This agreement, announced by the governments of South Africa and Kenya, together with the Joint United Nations Programme on HIV/AIDS (UNAIDS), the Clinton Health Access Initiative (CHAI), the Bill & Melinda Gates Foundation (BMGF), Unitaid, the United Kingdom’s Department for International Development (DFID), the United States President’s Emergency Plan for AIDS Relief (PEPFAR), the U.S. Agency for International Development (USAID), and the Global Fund to Fight AIDS, Tuberculosis and Malaria, with Mylan Laboratories Limited and Aurobindo Pharma, takes an important step toward ensuring the availability of worldwide high-quality treatment for HIV.
“This agreement will improve the quality of life for millions of people living with HIV,” said UNAIDS Executive Director Michel Sidibé. “To achieve the 90-90-90 treatment targets, newer, affordable and effective treatment options must be made available—from Baltimore to Bamako—without any delay.”…

Press release
UNAIDS calls to quicken the pace of action to end AIDS
World leaders come together to renew the urgency around ending AIDS as part of the Sustainable Development Goals
GENEVA/NEW YORK, 21 September 2017—The President of Uganda, Yoweri Museveni, in collaboration with UNAIDS, brought together six heads of state or government to accelerate action and get countries on the Fast-Track to end AIDS. World leaders joined around 500 partners from government, the private sector and civil society on the sidelines of the United Nations General Assembly to reinvigorate political leadership around HIV.
The Fast-Track approach is saving more and more lives. In 2016, 19.5 million people—more than half the 36.7 million people living with HIV—were accessing life-saving treatment. The number of people who died from AIDS-related illnesses has been reduced by nearly half since 2005, and the global number of new HIV infections has been reduced by 11% since 2010.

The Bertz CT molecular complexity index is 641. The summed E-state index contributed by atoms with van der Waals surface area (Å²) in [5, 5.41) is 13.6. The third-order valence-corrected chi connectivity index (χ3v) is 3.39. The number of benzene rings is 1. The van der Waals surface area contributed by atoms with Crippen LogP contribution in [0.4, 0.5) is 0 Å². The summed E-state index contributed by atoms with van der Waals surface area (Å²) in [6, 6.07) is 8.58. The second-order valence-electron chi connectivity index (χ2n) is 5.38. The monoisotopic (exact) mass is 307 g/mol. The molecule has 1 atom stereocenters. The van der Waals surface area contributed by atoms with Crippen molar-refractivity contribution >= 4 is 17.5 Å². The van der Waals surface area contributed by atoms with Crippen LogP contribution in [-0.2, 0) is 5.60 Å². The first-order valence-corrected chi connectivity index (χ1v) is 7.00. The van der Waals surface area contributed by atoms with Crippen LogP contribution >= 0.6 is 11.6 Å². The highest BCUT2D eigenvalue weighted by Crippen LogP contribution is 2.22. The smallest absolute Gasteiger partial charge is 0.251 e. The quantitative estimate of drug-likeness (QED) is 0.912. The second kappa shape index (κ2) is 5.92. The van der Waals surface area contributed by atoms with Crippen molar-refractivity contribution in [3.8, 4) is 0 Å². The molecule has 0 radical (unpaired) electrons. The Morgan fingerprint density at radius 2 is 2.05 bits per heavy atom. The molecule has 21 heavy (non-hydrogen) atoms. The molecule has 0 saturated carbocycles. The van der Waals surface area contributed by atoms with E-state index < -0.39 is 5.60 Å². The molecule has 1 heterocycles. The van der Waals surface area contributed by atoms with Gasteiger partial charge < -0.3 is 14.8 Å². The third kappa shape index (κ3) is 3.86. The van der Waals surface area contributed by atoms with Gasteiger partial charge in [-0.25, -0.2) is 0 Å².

However, the pace of action is still not enough to end the AIDS epidemic as a public health threat by 2030…

UNICEF  [to 23 September 2017]
23 September 2017
Education at risk for thousands of children after successive earthquakes in Mexico – UNICEF
MEXICO CITY/NEW YORK, 23 September 2017 – Nearly 5,100 schools have been damaged or destroyed in Mexico following two powerful earthquakes that struck less than two weeks apart, threatening access to education for thousands of children – UNICEF said today.

Region of the Americas eliminates maternal and neonatal tetanus
WASHINGTON/NEW YORK, 21 September 2017 – The Region of the Americas has eliminated maternal and neonatal tetanus (MNT), a disease that used to be responsible for the deaths of more than 10,000 newborns every year in the Americas.
[See Milestones above for more detail]

Only 15 countries worldwide have three essential national policies that support families with young children – UNICEF
NEW YORK, 21 September 2017 – Only 15 countries worldwide have three basic national policies that help guarantee the time and resources parents need to support their young children’s healthy brain development, UNICEF said today in a new report. Worse, 32 countries – home to one in eight of the world’s children under five – have none of these policies in place.

The Vaccine Confidence Project  [to 23 September 2017]
Confidence Commentary:
Harnessing innovation in public health
17 Sep 2017
The second Raffles Dialogue, hosted last week by the National University of Singapore schools of medicine, public health and public policy along with the National University Health System (NUHS), focused on “The Critical Role of Innovation” in the context of the broader theme of “Human Well-being and Security in 2030”.
It was attended by more than 100 global health experts and international participants.
In his opening address looking forward to 2030, Professor John Wong, chief executive of NUHS, urged the audience to consider Charles Darwin’s theory of natural selection, published in the mid-1800s, which emphasised that neither intelligence nor physical strength was the critical factor for survival.
Instead, the key to survival is the ability to adapt to change. More than 200 years later, this need to adapt is more pressing than ever…